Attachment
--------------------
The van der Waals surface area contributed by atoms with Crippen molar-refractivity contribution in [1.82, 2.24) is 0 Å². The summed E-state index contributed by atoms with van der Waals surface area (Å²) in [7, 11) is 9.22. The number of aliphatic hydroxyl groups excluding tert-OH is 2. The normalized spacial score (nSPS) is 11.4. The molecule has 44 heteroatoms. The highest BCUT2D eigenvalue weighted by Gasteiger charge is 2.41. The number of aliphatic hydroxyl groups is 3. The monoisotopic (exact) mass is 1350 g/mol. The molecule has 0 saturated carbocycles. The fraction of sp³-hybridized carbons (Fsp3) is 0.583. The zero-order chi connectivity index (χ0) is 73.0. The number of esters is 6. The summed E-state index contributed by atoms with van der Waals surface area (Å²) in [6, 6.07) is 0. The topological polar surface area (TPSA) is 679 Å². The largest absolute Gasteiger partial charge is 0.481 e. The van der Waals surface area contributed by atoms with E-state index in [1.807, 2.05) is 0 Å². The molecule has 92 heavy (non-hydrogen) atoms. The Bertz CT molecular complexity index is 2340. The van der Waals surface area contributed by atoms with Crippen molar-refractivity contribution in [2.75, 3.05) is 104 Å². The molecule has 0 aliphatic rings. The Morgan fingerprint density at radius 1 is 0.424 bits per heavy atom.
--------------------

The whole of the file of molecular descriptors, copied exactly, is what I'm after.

The van der Waals surface area contributed by atoms with Crippen molar-refractivity contribution in [1.82, 2.24) is 0 Å². The summed E-state index contributed by atoms with van der Waals surface area (Å²) in [7, 11) is 9.22. The number of aliphatic hydroxyl groups excluding tert-OH is 2. The normalized spacial score (nSPS) is 11.4. The molecule has 44 heteroatoms. The highest BCUT2D eigenvalue weighted by Gasteiger charge is 2.41. The number of aliphatic hydroxyl groups is 3. The monoisotopic (exact) mass is 1350 g/mol. The molecule has 0 saturated carbocycles. The fraction of sp³-hybridized carbons (Fsp3) is 0.583. The zero-order chi connectivity index (χ0) is 73.0. The number of esters is 6. The summed E-state index contributed by atoms with van der Waals surface area (Å²) in [6, 6.07) is 0. The topological polar surface area (TPSA) is 679 Å². The largest absolute Gasteiger partial charge is 0.481 e. The van der Waals surface area contributed by atoms with E-state index in [1.807, 2.05) is 0 Å². The molecule has 92 heavy (non-hydrogen) atoms. The Bertz CT molecular complexity index is 2340. The van der Waals surface area contributed by atoms with Crippen molar-refractivity contribution in [2.75, 3.05) is 104 Å². The molecule has 0 aliphatic rings. The Morgan fingerprint density at radius 1 is 0.424 bits per heavy atom.